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Islington immigration advisor facing jail for fake marriage scam

PUBLISHED: 17:46 14 February 2013 | UPDATED: 17:46 14 February 2013

Immigration advisor Zafer Altinbas pleaded guilty at the start of the trial at the Old Bailey

Immigration advisor Zafer Altinbas pleaded guilty at the start of the trial at the Old Bailey

Archant

An immigration adviser from Islington is facing jail for his part in a £20million fake marriage scam, along with three others working for the same solicitor’s firm.

Solicitor Tevfick Souleiman, 39, immigration advisers Cenk Guclu, 41, and Furrah Kosimov, 29, were today found guilty at the Old Bailey of conspiracy to breach immigration law.

Zafer Altinbas, 38, of Bemerton Street, Islington, another immigration advisor at the same firm, pleaded guilty to conspiracy to breach immigration law and receiving money from the proceeds of crime as the trial started.

Guclu, from Enfield, and Souleiman, from Hatfield, Hertfordshire, were also found guilty of receiving proceeds of crime.

Kosimov, from Wembley, was tried in his absence, and was also convicted of money laundering. He is thought to have fled to his native Uzbekistan. Souleiman and Guclu were remanded in custody to be sentenced with the others on Monday.

More than a thousand men, including members of the Albanian mafia, were able to live in Britain by taking part in sham marriages arranged by the solicitor’s firm. The scam went on for eight years, from 2004 to last year.

Women from eastern European countries were flown to Britain to marry men from outside the EU.

They turned up at register offices having never met, and were sometimes unable to speak a common language.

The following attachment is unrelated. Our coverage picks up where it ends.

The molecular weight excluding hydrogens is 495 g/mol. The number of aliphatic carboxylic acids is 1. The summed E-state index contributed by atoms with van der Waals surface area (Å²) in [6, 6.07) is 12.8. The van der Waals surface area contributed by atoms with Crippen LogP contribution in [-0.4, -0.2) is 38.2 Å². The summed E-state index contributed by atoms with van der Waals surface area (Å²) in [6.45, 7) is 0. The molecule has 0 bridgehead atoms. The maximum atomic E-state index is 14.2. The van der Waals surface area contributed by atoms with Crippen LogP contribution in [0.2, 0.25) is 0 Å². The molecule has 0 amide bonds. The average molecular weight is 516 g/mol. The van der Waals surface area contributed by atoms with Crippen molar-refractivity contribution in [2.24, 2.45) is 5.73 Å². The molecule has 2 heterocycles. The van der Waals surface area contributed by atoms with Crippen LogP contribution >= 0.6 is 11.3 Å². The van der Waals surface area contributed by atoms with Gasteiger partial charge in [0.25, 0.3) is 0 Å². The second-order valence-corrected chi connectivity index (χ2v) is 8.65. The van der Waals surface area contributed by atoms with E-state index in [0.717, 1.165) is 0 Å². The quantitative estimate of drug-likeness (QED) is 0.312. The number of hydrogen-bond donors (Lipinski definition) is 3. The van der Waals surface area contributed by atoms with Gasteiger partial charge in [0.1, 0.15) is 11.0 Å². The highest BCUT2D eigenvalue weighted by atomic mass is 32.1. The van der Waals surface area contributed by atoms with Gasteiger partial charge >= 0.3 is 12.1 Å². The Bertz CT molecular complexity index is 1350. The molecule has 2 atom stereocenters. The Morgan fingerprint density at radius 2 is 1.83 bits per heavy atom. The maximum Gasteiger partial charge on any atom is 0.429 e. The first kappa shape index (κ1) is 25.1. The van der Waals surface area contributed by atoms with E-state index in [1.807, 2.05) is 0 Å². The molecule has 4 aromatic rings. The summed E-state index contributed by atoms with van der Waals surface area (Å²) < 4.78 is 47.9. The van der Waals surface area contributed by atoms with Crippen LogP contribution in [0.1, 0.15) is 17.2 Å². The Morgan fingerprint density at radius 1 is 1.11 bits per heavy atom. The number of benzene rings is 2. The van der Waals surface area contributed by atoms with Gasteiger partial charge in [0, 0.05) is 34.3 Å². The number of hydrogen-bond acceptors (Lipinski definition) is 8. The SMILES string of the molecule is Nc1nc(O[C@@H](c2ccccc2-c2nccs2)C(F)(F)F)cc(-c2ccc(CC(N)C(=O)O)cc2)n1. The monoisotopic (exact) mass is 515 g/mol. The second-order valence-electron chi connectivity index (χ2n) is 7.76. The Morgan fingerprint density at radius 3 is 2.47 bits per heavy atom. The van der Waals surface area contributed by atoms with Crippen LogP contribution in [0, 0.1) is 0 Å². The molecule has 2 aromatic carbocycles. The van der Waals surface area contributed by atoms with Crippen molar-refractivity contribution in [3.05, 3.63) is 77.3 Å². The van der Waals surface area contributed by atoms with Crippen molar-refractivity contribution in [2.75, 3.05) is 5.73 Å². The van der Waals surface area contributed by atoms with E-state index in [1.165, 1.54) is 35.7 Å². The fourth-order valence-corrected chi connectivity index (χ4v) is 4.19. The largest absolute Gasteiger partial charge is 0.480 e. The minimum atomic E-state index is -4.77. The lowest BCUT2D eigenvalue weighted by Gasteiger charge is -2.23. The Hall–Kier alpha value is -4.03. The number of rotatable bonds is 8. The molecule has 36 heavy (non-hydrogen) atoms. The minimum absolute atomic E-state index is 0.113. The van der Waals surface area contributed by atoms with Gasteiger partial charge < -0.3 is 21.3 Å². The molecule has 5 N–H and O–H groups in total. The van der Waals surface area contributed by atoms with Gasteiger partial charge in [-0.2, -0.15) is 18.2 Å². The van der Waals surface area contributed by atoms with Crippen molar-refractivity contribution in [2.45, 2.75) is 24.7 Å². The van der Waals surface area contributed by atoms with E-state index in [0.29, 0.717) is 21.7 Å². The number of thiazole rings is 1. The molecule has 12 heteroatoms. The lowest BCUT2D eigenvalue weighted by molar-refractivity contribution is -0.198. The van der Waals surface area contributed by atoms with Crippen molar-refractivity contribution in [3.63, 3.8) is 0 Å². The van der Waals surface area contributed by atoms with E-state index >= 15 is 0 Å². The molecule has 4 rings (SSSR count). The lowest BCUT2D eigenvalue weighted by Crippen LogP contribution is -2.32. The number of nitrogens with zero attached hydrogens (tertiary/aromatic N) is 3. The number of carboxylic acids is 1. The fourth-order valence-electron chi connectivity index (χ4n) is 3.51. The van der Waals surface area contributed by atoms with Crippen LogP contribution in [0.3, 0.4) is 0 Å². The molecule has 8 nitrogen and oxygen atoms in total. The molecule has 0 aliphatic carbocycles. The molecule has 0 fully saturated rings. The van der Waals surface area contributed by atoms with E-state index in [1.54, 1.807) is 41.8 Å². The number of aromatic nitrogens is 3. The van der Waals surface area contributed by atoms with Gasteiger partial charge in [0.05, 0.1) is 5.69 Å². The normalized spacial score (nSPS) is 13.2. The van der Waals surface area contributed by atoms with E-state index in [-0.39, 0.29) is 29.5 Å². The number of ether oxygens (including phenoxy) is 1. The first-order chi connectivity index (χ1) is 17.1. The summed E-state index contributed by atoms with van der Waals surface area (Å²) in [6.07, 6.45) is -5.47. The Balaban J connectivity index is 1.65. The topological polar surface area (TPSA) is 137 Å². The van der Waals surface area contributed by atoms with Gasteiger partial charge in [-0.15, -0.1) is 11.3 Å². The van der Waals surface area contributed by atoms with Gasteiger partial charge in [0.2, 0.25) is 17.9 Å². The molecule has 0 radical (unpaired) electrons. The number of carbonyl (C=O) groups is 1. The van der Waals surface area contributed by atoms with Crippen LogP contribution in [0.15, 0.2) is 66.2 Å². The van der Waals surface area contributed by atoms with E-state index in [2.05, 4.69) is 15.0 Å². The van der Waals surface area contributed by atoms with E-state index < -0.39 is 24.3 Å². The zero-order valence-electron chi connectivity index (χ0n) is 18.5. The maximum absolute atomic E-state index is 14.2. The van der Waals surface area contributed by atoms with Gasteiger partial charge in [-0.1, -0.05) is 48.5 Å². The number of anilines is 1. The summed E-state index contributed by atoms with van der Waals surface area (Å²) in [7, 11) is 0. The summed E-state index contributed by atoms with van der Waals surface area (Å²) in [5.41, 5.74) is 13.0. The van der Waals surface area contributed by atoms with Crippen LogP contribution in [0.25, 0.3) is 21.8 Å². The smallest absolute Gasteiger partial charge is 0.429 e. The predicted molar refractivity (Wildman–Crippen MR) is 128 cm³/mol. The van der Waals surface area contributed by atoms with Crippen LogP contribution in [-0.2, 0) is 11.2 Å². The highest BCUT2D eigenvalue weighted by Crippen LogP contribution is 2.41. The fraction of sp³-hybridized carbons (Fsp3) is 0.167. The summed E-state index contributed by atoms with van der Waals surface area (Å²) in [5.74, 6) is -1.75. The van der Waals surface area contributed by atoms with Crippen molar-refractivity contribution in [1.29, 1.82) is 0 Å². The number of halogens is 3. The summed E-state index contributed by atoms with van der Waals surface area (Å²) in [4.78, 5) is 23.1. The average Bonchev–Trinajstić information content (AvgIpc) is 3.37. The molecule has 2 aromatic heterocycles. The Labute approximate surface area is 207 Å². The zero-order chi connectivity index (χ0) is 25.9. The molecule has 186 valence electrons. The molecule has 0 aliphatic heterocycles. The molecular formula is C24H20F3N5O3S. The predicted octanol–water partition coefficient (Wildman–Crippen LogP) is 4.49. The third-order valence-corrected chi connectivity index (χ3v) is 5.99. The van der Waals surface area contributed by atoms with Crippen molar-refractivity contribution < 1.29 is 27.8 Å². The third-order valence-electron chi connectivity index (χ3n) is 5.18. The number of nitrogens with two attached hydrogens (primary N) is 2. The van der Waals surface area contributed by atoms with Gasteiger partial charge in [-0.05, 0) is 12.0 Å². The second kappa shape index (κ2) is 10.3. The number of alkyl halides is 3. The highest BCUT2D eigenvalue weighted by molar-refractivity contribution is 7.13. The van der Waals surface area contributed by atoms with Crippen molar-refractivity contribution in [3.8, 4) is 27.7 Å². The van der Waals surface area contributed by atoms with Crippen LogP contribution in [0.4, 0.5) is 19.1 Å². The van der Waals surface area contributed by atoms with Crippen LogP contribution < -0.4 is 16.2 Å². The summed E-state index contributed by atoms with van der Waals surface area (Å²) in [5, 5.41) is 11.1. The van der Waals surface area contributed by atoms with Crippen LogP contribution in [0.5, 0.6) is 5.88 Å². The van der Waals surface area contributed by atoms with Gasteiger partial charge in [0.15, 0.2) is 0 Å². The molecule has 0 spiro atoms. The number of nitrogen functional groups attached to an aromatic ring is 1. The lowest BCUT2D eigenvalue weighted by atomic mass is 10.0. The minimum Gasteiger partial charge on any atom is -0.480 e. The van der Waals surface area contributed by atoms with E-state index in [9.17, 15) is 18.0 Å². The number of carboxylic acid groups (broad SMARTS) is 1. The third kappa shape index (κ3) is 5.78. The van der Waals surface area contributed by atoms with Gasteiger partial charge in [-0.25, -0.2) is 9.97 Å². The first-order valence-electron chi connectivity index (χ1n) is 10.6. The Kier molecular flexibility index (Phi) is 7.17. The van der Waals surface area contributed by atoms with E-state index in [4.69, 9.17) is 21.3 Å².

The court heard that men would pay up to £14,000 to Souleiman GA Solicitors, in north London, for a marriage package, which included fake tenancy agreements, employer’s references and forged documents.

And to convince officials that their marriages were genuine, there would also be a Mills and Boon-type love story scripted for them.

Clients would come in from as far as Devon and Scotland and marriages would take place in a number of registrars’ offices.

Officials in Cambridge became especially suspicious that so many people from London were getting married there.

Fixer Kosimov would pay for women to fly in from countries such as Lithuania and be housed in a tower block in east London.

Only a fraction of the money would be paid into the firm’s accounts, the rest of the cash was used to prop up their lifestyles.

Police believe a vast proportion of the money was smuggled out to Northern Cyprus.

Nicholas Mather, prosecuting, said the marriages were going ahead despite the regular use of same addresses and a number of errors on applications.

He said: “They made a sizeable amount of money. The arrangement of these marriages was a lucrative business.

“Whatever may be recorded in the books, substantial sums were being paid to individuals to arrange these marriages. This was a cash business.”

Mr Mather said those involved were either working for or were partners in Souleiman GA Solicitors.

Kosimov was “at the very centre” of the conspiracy and was responsible for sending around £80,000 to the sham brides.

Much of the evidence had been found in a storage unit which housed files detailing the marriages.

Mr Mather said other work of the solicitors, such as conveyancing, was legitimate.

But he added: “They were running not only a business but also a racket involving sham marriages.

“Substantial amounts would be paid into personal bank accounts.

“Clients would pay the firm £500 in accounts, but the actual sum was thousands of pounds. That money never went through the books.”

The racket was uncovered after British police cracked an Albanian drugs and money laundering gang in London.

Brothers Behar and Elton Dika had planned to flood Britain with £900m worth of cocaine but the ship carrying the drugs was raided off the coast of Spain in 2009.

They were later jailed, but investigations showed their marriages had been arranged by the law firm.


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